26 percent of sleepless children become overweight

November 18, 2008

Between the ages of six months and six years old, close to 90 percent of children have at least one sleep-related problem. Among the most common issues are night terrors, teeth-grinding and bed-wetting.

For the majority, it's simply a stage that passes. But at least 30 percent of children in this age group have difficulties sleeping six consecutive hours – either because they can't fall into slumber or they can't stay asleep. While the effects of lack of sleep on learning are well documented, researchers at the Université de Montréal have found sleepless children can become overweight and hyperactive.

Jacques Montplaisir, a professor in the Department of Psychiatry and director of Sleep Disorders Center at Sacré-Coeur Hospital said that 26 percent of children that sleep fewer than 10 hours a night between two and half years and six years are overweight. The figure drops to 15 percent of those that sleep 10 hours and falls to 10 percent among those that sleep 11 hours.

The research team analyzed a sample of 1,138 children and found: 26 percent of kids who didn't sleep enough were overweight, 18.5 percent carried extra weight, while 7.4 percent were obese.

The relationship between sleep and weight could be explained by a change in the secretion of hormones that's brought on by lack of sleep. "When we sleep less, our stomach secretes more of the hormone that stimulates appetite," Montplaisir explains. "And we also produce less of the hormone whose function is to reduce the intake of food."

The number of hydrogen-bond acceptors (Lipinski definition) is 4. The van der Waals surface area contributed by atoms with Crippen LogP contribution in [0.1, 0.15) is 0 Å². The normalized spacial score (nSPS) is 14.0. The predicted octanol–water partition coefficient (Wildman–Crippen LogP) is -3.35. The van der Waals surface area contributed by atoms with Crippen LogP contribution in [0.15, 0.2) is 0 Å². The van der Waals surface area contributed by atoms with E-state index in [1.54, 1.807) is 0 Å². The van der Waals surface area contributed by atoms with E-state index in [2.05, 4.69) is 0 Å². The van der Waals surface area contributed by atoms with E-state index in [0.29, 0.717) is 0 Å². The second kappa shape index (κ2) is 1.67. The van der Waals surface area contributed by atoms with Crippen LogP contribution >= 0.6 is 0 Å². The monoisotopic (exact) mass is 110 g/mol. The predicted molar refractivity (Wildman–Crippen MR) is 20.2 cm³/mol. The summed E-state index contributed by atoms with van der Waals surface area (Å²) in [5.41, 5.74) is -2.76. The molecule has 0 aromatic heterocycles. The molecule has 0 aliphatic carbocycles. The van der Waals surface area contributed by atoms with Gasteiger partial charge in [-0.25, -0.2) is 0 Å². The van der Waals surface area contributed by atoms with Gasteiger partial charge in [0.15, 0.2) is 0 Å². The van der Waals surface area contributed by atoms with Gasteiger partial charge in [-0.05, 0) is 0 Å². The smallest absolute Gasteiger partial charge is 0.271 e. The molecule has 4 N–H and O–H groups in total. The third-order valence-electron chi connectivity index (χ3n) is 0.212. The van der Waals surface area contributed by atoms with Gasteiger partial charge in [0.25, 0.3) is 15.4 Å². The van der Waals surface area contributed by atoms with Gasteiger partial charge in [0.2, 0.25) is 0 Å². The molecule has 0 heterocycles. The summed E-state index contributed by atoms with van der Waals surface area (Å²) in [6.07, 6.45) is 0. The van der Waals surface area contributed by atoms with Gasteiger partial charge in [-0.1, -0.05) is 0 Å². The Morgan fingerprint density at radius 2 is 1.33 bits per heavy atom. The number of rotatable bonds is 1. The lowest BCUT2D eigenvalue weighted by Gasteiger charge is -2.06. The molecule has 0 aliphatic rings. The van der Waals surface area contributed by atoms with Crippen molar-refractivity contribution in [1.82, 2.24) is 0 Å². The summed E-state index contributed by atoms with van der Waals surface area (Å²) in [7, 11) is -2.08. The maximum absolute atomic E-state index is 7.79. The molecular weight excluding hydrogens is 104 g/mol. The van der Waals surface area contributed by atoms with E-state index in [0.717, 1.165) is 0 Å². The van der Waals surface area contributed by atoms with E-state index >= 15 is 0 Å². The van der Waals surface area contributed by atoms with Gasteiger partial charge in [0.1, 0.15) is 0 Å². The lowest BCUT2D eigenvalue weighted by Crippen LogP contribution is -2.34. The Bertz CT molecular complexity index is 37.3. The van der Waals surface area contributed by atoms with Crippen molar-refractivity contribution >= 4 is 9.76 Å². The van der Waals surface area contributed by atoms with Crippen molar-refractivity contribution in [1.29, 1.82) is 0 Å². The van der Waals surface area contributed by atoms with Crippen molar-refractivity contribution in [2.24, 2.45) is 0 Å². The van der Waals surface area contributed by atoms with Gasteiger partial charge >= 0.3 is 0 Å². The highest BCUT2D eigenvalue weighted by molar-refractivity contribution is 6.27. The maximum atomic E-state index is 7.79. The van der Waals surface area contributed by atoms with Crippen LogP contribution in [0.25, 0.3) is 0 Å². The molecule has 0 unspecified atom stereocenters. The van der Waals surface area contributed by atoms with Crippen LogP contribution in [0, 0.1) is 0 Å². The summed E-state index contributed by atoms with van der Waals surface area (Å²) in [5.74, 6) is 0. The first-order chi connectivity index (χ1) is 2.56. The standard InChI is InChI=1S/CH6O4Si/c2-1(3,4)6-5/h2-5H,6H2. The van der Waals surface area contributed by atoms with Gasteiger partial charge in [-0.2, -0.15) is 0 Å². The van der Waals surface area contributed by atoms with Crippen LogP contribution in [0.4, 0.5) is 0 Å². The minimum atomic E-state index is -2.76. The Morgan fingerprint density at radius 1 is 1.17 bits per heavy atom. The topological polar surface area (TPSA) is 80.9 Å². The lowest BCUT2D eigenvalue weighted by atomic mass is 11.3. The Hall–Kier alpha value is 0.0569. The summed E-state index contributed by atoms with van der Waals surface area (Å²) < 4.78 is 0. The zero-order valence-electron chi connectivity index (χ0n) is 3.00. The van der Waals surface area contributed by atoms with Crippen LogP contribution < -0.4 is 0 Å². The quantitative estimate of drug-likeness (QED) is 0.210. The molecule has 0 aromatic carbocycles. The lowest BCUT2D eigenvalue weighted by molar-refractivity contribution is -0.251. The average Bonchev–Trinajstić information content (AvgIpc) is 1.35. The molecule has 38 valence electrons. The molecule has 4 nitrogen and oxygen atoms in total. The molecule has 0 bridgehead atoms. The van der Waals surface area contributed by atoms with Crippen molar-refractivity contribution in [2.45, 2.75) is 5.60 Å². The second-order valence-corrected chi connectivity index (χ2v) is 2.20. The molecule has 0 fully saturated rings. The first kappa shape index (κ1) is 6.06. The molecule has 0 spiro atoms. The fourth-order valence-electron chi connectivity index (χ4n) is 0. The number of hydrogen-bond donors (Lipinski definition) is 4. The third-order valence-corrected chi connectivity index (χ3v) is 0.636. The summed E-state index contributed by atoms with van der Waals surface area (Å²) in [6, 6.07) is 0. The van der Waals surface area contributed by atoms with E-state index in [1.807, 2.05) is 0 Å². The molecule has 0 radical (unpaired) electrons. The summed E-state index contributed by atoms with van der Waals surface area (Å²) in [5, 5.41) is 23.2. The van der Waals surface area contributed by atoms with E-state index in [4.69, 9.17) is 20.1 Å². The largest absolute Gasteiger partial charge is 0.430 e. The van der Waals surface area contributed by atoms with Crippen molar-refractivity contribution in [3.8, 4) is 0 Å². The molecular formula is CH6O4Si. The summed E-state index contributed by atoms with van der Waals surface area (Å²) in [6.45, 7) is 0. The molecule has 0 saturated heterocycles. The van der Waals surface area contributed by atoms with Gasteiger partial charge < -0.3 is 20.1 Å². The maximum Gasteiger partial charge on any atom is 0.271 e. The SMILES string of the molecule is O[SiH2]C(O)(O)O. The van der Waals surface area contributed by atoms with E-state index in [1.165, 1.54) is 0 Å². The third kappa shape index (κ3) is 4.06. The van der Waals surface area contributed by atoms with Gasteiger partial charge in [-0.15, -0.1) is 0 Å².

Naps don't compensate for nightly lack of sleep, Montplaisir pointed out. According to the same study, inadequate sleep could also lead to hyperactivity. Twenty-two percent of children who slept fewer than 10 hours at age two and a half suffered hyperactivity at six years old, which is twice the rate seen in those who slept 10 to 11 hours per night.

Is it possible that hyperactive children sleep less or that under-slept children become hyperactive? According to Montplaisir, the second scenario is correct. "In adults, inadequate sleep translates into sleepiness, but in children it creates excitement," he says.

Children were also given a cognitive performance test in which they had to copy a picture using blocks of two colours. Among the children who lacked sleep, 41 percent did poorly, whereas only 17 to 21 percent of children with 10 or 11 hours of sleep per night performed badly.

Problems experienced in childhood risk continuing into later years if nothing is done and Montplaisir suggests a new specialty in which sleep problems can be nipped in the bud.

Source: University of Montreal

Explore further: A hard lesson—the way poor sleep impacts on schooling

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